Iraq had also succeeded in overtaking Clinton's agenda. After a discussion among advisers yesterday, he decided to stick with the decision to send Gore to Kuala Lumpur for the Asia Pacific Economic Cooperation forum -- a group that Clinton had promoted and elevated to head-of-state status during his first term.

    "Given the situation in Iraq, the president has decided to remain in Washington to evaluate appropriate next steps," said White House press secretary Joseph Lockhart.

    Lockhart said Clinton hopes to travel this week to Japan, South Korea and Guam for the balance of his Asia trip.

    Even though the decision not to travel to Malaysia had been made Friday, to preserve operational security the White House did not announce that. As late as yesterday afternoon, reporters were gathered at Andrews Air Force Base to board a chartered plane that was to carry news media following Clinton's trip.

    Administration officials acknowledged that Iraq may have diluted the international coalition arrayed against him, but said this would give him no advantage. "Appeasement is not an option for the United States," said an administration national security official. "While others may equivocate on the use of force, the United States will act alone if necessary."

    After concluding the Aziz letter was unacceptable, Clinton's national security team met again in the White House situation room. Clinton, who during the afternoon spoke with British Prime Minister Tony Blair, then joined the group for another two hours.

    The talks, an official said, focused in large measure on what to say publicly about Iraq's offer. Late in the afternoon, Berger appeared in the White House briefing room to deliver the official response.

    "The Iraqi letter sent today to Secretary General Annan was neither unequivocal or unconditional. It is unacceptable," Berger said. He added that Iraq's insistence on a review of U.N. sanctions imposed on it at the end of the Persian Gulf War in 1991 "will only set up a new crisis a few weeks down the road when the review does not meet Iraq's criteria.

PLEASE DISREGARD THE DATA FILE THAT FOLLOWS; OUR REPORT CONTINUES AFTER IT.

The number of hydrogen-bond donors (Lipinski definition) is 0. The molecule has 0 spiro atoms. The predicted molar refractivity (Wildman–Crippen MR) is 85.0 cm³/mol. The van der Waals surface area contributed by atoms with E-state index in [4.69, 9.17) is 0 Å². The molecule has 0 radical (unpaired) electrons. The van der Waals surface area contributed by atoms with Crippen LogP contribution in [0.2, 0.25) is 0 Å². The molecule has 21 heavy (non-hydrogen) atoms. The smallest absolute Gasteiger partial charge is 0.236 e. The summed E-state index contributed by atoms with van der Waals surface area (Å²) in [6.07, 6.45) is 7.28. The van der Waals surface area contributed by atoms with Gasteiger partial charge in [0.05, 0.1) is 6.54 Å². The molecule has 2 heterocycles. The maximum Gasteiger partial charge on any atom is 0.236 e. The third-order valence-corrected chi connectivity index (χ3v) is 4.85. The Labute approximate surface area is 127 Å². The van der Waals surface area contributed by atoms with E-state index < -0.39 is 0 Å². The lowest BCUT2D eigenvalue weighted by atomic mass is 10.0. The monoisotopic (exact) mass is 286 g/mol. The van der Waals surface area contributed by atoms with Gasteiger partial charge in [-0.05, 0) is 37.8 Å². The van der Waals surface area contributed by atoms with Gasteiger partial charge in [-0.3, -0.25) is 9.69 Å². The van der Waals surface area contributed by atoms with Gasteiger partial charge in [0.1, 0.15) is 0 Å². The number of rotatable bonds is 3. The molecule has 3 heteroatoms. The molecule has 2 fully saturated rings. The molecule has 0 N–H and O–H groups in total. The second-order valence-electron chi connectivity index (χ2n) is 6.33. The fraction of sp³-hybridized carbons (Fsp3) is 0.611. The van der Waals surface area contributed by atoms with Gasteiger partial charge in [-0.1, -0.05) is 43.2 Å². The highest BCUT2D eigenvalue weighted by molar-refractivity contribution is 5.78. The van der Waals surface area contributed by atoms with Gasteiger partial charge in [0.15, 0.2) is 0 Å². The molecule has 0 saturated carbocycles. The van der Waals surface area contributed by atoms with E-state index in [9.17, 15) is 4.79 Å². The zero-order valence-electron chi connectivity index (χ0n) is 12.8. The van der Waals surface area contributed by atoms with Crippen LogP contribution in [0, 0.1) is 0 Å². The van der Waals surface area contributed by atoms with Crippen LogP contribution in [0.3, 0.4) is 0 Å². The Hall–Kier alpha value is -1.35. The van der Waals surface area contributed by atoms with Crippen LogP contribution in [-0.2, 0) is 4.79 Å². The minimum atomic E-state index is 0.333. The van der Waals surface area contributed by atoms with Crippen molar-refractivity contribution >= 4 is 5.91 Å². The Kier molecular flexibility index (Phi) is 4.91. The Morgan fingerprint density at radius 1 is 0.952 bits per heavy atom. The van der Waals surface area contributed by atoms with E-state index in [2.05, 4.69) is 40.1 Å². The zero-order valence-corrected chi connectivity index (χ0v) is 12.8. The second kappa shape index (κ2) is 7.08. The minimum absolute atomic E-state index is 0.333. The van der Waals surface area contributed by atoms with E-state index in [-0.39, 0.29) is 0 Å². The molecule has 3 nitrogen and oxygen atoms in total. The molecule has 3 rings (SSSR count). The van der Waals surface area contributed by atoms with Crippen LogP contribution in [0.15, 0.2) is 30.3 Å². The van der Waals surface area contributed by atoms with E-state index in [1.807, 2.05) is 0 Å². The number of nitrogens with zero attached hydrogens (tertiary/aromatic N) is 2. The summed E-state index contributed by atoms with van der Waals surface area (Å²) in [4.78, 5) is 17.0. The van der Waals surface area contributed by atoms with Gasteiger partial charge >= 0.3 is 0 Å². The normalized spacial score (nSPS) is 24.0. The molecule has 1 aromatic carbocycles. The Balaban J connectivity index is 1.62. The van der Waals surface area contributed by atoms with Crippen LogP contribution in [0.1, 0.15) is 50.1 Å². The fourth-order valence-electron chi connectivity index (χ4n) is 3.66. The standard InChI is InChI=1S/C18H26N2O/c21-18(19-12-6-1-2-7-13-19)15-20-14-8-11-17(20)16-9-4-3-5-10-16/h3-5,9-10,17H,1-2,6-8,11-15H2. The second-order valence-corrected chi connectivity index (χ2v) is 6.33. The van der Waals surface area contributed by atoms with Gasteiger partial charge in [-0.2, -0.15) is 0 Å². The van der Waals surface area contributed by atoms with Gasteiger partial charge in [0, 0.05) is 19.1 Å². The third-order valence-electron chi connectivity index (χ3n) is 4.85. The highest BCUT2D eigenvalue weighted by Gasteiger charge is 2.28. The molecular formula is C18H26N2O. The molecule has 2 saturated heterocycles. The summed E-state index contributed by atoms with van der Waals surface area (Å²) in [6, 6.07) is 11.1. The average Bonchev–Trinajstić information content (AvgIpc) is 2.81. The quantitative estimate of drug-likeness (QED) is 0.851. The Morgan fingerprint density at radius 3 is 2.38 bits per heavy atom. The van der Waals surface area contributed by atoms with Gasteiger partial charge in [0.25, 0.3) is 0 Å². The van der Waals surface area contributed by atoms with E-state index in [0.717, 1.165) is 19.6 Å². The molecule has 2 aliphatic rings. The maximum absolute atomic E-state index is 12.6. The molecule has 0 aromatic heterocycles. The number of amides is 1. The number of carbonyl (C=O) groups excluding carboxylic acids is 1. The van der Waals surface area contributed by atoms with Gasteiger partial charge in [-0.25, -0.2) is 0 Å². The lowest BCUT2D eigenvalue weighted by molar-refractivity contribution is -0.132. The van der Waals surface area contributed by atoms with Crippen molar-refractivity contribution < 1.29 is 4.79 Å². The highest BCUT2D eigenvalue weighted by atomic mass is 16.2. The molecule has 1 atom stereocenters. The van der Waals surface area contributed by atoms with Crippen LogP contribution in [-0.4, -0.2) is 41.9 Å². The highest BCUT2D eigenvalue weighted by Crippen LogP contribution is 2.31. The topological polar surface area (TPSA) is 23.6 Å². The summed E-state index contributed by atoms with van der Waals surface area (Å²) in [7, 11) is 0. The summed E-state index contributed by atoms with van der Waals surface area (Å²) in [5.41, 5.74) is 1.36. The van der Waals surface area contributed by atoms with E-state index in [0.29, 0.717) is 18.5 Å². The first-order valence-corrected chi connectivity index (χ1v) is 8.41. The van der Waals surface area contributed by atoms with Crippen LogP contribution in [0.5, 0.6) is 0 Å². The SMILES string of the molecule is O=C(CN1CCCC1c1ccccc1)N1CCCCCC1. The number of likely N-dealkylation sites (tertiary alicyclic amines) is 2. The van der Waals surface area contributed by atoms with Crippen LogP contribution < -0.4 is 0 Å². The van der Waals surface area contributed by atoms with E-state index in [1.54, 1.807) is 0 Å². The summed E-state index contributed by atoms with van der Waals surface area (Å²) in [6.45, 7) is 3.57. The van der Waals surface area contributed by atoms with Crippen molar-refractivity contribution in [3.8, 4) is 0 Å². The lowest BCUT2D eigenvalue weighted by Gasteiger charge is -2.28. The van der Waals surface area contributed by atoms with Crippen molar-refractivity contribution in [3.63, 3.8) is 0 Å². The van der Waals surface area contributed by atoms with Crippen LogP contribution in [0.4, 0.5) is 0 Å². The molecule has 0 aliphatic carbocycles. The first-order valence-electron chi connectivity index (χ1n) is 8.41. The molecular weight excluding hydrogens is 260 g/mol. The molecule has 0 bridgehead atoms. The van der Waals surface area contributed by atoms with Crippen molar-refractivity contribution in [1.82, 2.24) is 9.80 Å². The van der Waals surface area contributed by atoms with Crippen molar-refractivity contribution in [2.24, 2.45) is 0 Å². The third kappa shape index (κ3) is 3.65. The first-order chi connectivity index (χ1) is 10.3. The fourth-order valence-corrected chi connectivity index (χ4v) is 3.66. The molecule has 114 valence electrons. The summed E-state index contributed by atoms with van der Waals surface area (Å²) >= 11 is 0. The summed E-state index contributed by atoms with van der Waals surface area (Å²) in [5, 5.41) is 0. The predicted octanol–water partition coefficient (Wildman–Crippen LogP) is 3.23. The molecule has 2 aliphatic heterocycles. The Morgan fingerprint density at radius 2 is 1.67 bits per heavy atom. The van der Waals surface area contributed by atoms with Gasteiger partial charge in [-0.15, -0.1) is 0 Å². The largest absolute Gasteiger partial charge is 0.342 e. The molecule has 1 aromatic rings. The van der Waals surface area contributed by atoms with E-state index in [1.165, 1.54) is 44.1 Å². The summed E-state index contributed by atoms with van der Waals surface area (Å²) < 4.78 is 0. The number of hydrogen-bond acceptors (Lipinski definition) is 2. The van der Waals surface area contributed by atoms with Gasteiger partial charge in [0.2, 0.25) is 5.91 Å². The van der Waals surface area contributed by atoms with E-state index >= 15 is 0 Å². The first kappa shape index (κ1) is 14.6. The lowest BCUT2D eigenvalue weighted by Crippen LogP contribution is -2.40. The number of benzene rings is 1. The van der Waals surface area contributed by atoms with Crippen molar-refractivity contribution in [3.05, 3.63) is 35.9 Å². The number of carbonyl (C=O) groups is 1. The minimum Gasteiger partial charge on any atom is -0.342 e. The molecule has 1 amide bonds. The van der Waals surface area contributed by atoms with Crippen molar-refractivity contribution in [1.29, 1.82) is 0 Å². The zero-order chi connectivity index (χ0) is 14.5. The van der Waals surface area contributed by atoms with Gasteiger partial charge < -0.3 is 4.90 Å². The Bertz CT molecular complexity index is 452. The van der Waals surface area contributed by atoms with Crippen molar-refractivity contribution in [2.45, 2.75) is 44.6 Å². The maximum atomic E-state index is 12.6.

"In short, instead of simply complying with the requirements of the Security Council, Saddam is saying that the council should comply with his requirements," Berger said. "This is the world turned upside-down."

    A day that was supposed to begin with the emphatic impact of a military attack instead ended with watchful waiting. Hours after Berger spoke, as the Security Council continued to meet, the Iraqi ambassador to the United Nations, Nizar Hamdoon, insisted that his government's willingness to let inspections resume was in fact unconditional, and that the annex was in fact simply a recitation of Baghdad's wishes. Clinton and Berger, their eyes on the proceedings in New York, consulted into the evening about how to respond to the latest Iraqi statements.

    In a low-key response, the White House dismissed last night's new statements as insufficient. "With all due respect to the Iraqi ambassador, what we've said we need is a clear authoritative statment of Iraqi compliance," an administration official said.

    © Copyright 1998 The Washington Post Company